Allowing kids to be themselves

We were at the library today (hence the Instagram pictures instead of real ones :) ).  My 8-year-old and my 6-year-old came to me, wanting help to find something new to read.  They were ready for something new.

I got excited, hoping to introduce them to some of my old favorites.  I offered Charlotte’s Web to my 8-year-old, telling her how I’d loved it at her age.

She wasn’t interested.  Inside, I wanted to really push her to read it.  It’s a book I had loved and it had meant a lot in my childhood.  I knew I could have made her check it out, but I also knew that it wouldn’t be a positive experience, and that she’d probably resent either the book or me, or both.  So I put it back.  The 6-year-old immediately picked it up, flipped through it for a few minutes, and decided to check it out.

It’s funny.  If they had been in public school, the 8-year-old would have been forced to read it and the 6-year-old would have been told she wasn’t big enough for that book yet.  And it would have been wrong on both counts.

We sat down in the play area for a while.  I just sat and watched my children.  I was amazed at what they each chose to do without any pushing from me:

The 6-year-old sat down in a chair and immediately became engrossed in Charlotte’s Web.  She couldn’t be bothered to put it down, not even to play with the new toys at the library.  She made little comments to me every minute or so, and would gasp and sigh a little here and there.  She was getting it.

The 8-year-old in question sat on the floor to build a track for the train set at the library.  She spent a lot of time organizing the cars and moving them to just the right place.  She set things up and moved them around for a while before chatting with her sisters and then settling into a chair with a different book of her own choosing.  She is a very kinesthetic little girl.  She needs to be able to move around and carve out her own little place.  I notice she learns much easier when she does.  (Do you remember being forced to read or learn something you really didn’t want to do?  What did you do the second the pressure was off?  Did you keep doing it?  Did you ever love it?  Rarely, I would imagine.  I’ve noticed that this daughter needs time.  When she has it, she goes through leaps of growth and learning in the moments she is ready.)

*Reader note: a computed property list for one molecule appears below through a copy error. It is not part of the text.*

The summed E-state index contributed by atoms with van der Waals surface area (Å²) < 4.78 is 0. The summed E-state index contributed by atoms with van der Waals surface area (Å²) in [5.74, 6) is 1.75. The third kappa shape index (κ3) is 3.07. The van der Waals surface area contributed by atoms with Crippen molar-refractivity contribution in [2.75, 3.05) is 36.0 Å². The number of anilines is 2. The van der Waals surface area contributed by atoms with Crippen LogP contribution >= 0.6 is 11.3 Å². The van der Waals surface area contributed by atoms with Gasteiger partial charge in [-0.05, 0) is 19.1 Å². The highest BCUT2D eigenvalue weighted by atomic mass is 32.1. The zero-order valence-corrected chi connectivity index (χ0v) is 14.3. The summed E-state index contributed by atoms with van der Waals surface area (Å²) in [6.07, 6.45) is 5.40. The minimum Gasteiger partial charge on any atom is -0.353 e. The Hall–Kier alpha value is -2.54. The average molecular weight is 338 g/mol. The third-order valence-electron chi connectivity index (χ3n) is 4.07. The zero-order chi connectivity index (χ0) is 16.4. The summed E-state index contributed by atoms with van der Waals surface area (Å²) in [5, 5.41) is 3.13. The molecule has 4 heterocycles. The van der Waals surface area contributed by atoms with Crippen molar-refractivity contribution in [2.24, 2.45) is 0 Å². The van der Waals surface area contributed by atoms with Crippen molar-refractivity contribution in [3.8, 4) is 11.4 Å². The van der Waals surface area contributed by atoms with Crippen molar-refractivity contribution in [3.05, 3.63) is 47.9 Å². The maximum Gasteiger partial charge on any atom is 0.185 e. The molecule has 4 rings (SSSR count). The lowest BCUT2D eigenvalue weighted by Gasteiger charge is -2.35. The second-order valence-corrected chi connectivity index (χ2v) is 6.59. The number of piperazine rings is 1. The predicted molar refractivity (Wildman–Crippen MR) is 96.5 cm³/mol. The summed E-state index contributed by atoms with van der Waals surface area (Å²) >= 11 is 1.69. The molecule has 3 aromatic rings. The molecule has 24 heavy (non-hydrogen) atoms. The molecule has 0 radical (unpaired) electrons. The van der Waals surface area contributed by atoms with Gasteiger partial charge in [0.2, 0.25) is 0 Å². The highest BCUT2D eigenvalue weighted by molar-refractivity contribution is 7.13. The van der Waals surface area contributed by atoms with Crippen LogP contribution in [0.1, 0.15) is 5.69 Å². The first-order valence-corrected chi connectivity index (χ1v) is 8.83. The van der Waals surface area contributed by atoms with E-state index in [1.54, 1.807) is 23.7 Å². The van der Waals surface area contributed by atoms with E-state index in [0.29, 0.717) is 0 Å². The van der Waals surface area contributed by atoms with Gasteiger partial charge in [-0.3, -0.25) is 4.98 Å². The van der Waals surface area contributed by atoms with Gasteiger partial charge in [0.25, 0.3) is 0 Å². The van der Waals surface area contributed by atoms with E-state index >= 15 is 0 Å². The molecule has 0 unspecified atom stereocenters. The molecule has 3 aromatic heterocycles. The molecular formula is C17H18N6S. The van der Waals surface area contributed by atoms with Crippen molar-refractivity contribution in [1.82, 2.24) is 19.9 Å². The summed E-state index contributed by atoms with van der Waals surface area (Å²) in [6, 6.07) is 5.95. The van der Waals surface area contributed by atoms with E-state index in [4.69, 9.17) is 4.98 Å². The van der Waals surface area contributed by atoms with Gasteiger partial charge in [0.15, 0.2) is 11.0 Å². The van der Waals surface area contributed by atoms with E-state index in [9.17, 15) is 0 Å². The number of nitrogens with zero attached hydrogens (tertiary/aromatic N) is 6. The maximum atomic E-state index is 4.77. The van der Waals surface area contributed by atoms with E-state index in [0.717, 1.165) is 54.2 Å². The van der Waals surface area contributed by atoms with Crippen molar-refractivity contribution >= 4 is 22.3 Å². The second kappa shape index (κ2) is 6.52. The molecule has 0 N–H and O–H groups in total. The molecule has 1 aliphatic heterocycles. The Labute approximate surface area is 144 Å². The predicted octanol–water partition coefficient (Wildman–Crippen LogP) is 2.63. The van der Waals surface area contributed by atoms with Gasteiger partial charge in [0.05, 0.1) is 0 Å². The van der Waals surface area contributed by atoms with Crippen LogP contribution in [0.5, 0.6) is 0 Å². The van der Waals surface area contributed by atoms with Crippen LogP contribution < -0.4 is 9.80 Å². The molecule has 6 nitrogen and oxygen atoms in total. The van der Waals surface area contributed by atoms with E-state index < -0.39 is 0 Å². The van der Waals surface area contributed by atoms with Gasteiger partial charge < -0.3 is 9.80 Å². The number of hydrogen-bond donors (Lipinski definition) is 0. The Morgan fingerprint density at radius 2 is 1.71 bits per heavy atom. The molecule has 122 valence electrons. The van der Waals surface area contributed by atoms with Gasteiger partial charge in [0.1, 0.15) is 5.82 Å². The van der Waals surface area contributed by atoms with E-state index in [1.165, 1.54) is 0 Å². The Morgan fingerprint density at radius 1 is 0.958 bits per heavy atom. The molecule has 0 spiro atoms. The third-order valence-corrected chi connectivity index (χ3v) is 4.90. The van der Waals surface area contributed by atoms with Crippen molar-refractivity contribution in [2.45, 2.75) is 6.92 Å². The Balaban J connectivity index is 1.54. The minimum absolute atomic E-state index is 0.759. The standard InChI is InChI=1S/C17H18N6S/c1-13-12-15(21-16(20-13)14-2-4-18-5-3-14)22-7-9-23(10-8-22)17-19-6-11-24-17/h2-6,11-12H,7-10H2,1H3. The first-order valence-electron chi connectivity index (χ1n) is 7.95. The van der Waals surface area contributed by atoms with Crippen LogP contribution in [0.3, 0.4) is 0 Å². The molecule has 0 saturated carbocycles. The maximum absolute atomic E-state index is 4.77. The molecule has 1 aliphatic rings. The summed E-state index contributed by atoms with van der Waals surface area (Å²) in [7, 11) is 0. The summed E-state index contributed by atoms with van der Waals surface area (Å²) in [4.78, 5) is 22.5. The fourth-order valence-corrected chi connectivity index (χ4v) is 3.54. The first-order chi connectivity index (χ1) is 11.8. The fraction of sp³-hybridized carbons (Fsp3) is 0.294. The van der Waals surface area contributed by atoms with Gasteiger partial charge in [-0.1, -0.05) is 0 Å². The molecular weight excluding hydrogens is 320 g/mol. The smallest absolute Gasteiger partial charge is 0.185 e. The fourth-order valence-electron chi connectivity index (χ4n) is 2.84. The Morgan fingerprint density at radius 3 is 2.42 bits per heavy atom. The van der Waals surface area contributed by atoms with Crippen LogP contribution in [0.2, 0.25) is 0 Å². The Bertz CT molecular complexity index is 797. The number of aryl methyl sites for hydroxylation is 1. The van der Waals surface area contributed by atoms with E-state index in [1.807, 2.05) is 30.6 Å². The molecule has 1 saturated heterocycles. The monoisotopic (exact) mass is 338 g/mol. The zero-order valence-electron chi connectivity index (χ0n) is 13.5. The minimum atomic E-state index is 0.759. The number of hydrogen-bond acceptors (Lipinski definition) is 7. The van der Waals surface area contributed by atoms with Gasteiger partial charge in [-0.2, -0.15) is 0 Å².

The 9-year-old found a pile of postcards and a mailbox left out by the librarians and wrote postcards to her Grandparents.  It was perfect, because she needed to practice her writing, anyway.  This way, she was motivated and had fun writing without even thinking about practicing.

The 5-year-old sorted blocks by color and size.  She talked to herself softly while she did it, and then she went to play with the trains.  I noticed she started to sort those by color, as well.

The 2-year-old called out colors with her 5-year-old sister, then practiced putting puzzles together while making the noises of the animals and vehicles in the puzzles.  She also pretended to bake a cake.  Play is crucial to practicing real-life situations.

The newly-minted 1-year-old practiced stacking, walking, and climbing up and down on chairs: exactly the motor skills she is currently developing.

All of this is only a snapshot of an hour of our day, but it happened with no frustration, no tears, no worksheets, no desks.  Kids love to learn, and if left to it, they will naturally seek out exactly what they are suited to and what they are ready for at that moment.  And if, by chance, an 8-year-old does not that day choose to love the classic you once loved, she is most likely forging her own little path at the moment.  And that’s okay.  Maybe she will find the book a month or two from now.  Or maybe she’ll find something entirely different.  But in a loving, safe, and nurturing environment, a child is sure to grow and blossom continually with no need for pressure or coercion.